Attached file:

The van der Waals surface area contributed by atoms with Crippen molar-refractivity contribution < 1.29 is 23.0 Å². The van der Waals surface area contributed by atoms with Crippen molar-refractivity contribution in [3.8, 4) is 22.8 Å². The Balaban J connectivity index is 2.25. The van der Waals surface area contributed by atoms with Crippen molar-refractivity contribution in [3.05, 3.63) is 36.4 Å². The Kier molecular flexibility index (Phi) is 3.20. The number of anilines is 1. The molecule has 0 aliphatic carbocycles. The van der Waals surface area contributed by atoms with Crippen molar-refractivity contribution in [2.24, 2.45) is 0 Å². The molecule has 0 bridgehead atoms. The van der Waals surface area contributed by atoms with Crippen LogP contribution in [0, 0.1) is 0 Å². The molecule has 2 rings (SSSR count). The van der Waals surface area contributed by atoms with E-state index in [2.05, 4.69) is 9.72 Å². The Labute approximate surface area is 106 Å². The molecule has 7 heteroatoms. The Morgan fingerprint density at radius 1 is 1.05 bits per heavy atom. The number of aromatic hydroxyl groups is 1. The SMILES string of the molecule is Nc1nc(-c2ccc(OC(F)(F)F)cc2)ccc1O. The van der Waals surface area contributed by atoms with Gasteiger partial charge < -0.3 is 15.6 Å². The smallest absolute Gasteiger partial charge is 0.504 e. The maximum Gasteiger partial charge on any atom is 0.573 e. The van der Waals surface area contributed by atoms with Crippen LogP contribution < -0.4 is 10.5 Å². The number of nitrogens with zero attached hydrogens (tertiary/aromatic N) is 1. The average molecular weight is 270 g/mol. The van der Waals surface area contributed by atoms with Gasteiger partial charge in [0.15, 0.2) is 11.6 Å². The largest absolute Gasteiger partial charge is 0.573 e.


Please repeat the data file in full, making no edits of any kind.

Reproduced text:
The van der Waals surface area contributed by atoms with Crippen molar-refractivity contribution < 1.29 is 23.0 Å². The van der Waals surface area contributed by atoms with Crippen molar-refractivity contribution in [3.8, 4) is 22.8 Å². The Balaban J connectivity index is 2.25. The van der Waals surface area contributed by atoms with Crippen molar-refractivity contribution in [3.05, 3.63) is 36.4 Å². The Kier molecular flexibility index (Phi) is 3.20. The number of anilines is 1. The molecule has 0 aliphatic carbocycles. The van der Waals surface area contributed by atoms with Crippen molar-refractivity contribution in [2.24, 2.45) is 0 Å². The molecule has 0 bridgehead atoms. The van der Waals surface area contributed by atoms with Crippen LogP contribution in [0, 0.1) is 0 Å². The molecule has 2 rings (SSSR count). The van der Waals surface area contributed by atoms with E-state index in [2.05, 4.69) is 9.72 Å². The Labute approximate surface area is 106 Å². The molecule has 7 heteroatoms. The Morgan fingerprint density at radius 1 is 1.05 bits per heavy atom. The number of aromatic hydroxyl groups is 1. The SMILES string of the molecule is Nc1nc(-c2ccc(OC(F)(F)F)cc2)ccc1O. The van der Waals surface area contributed by atoms with Gasteiger partial charge < -0.3 is 15.6 Å². The smallest absolute Gasteiger partial charge is 0.504 e. The maximum Gasteiger partial charge on any atom is 0.573 e. The van der Waals surface area contributed by atoms with Crippen LogP contribution < -0.4 is 10.5 Å². The number of nitrogens with zero attached hydrogens (tertiary/aromatic N) is 1. The average molecular weight is 270 g/mol. The van der Waals surface area contributed by atoms with Gasteiger partial charge in [0.15, 0.2) is 11.6 Å². The largest absolute Gasteiger partial charge is 0.573 e.